WikiLeaks: The Fifth Estate
Vs We Steal Secrets

Benedict Cumberbatch and Daniel Brühl in The Fifth Estate

Two films about the whistleblowing website Wikileaks were released this year – a documentary and a thriller. But which comes out on top?

We Steal Secrets: The Story of WikiLeaks (July 2013), director Alex Gibney 

“If you saw incredible, awful things, things that belonged in the public domain… what would you do?”

Alex Gibney’s documentary We Steal Secrets opens with a NASA engineer talking about the organisation’s computers being hacked in the ’80s by a virus called the WANK Worm. This mischievously named attack was traced to a neighbourhood in Melbourne where the young WikiLeaks founder, Julian Assange, lived.

Gibney draws on a wide range of sources to tell the story of the whistleblowing website, including US security officials, Guardian Journalists, and ex-Wikileaks employees (including co-founder Daniel Berg). He weaves a tale of contrasting narratives; of national security versus the free press.

But at the core of the documentary is an account of a human tragedy that slowly and methodically rips your heart to shreds: the life of Private Bradley (Chelsea) Manning. A shy, gay soldier who had access to a treasure trove of highly classified material during a posting to Afghanistan as an intelligence analyst.

Manning passes the data on to WikiLeaks, and is eventually arrested and aggressively prosecuted (Manning was recently sentence to 35 years) after he makes the mistake of bragging to a hacker called Adrian Lamo about his achievements. Gibney sensitively hints at Manning’s gender insecurity (Manning recently announced that she now wishes to be known as Chelsea.)

Gibney also uses an interesting device for bringing online conversations between Manning and Lamo to life: the chats are replayed onscreen, as if someone were typing right in front of the audience. The words have a strange power in real time and give the film a sense of unfolding horror.

We Steal Secrets’ best moment is when the Afghanistan war logs are published.

Assange busts some moves on a dancefloor to Telephone by Lady Gaga as CGI representations of data swirl around the screen; information warfare at its weirdest and wackiest.

The fact that Assange is wanted in Sweden for allegations of sexual misconduct is dealt with forensically; it’s clear that Gibney isn’t afraid to discuss the issue, and this gives the documentary a balanced and intelligent feel.


We Steal Secrets

The Fifth Estate (October 2013), director Bill Condon

“Give him a mask and he will tell you the truth…”

The Fifth Estate tells the same story through the eyes of WikiLeaker Daniel Berg (played by Daniel Brühl), right up until his gradual ejection from the organisation.

It’s the tale of an abusive relationship set in cyberspace; of falling in and out of love with an ideal and with an individual.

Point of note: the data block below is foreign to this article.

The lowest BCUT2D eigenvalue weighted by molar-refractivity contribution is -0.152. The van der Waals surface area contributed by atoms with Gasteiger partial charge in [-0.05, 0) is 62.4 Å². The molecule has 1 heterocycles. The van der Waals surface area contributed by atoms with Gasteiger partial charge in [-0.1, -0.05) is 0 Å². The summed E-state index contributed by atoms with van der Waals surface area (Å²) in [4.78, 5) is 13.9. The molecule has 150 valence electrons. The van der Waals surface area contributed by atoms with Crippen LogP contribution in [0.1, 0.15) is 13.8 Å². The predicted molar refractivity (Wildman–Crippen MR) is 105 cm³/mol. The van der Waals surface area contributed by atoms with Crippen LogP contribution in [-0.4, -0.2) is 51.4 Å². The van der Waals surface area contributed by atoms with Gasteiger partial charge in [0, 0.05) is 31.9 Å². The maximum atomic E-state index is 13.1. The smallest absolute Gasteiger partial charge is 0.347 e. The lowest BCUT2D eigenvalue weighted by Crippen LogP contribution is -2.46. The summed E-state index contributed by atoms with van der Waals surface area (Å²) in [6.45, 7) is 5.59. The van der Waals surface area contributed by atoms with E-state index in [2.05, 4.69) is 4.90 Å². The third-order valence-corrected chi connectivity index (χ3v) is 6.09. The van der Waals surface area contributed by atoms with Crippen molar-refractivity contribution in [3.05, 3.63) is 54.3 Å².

Daniel meets Assange at a technology convention in Switzerland, and becomes his closest (maybe even only) confidante, right up to the release of the Afghanistan war logs in collaboration with The Guardian.

Benedict Cumberbatch’s Assange explodes onto the screen; white-haired, charismatic, icy, and grotesquely vain. His knack for upsetting those around him is given a weak explanation: that he is somewhere “on the autistic spectrum”.

There is a poor attempt at a backstory, when Assange’s upbringing is mentioned (his father left home and his mother dated a cult-member). Assange also gives various explanations for his white hair, which has echoes of the Joker from Christopher Nolan’s Batman films talking about “how I got these scars” – but they never go anywhere.

What we’re left with is a story too shallow and fence-sitting to be of much value, either as a drama or as a piece of recent history. It deals with the biased nature of its source materials (the film is based partly on Berg’s book) by avoiding detail, and fills the void with frenetic tracking shots of cyberspace and a cool techno soundtrack.

Julian Assange has already dismissed it as “Hollywood Propaganda”, and even wrote a letter to Benedict Cumberbatch imploring him to not portray him. But he needn’t have bothered – the film isn’t propaganda, it’s just dull.

There are plenty of ideas nicked from Hackers and The Social Network, and the scenes set in newsrooms have so many unshaven journalists storming in and out of offices that you wonder how they have time to do any journalism. Even Cumberbatch’s remarkable performance can’t save The Fifth Estate.

Finally, director Bill Condon very nearly avoids mentioning the fact that Assange is wanted in Sweden for allegations of sexual misconduct, which seems strange for a film about transparency and freedom of information.


Summary: We Steal Secrets gets under the skin much more than The Fifth Estate, and despite the fact that it’s a documentary, packs an emotional punch and isn’t afraid to make its point.

Oli Rahman 

Oli watched The Fifth Estate at Curzon Soho Cinema — see their site for all the latest news, events and screenings

Posted on 29/10/2013 by thedoublenegative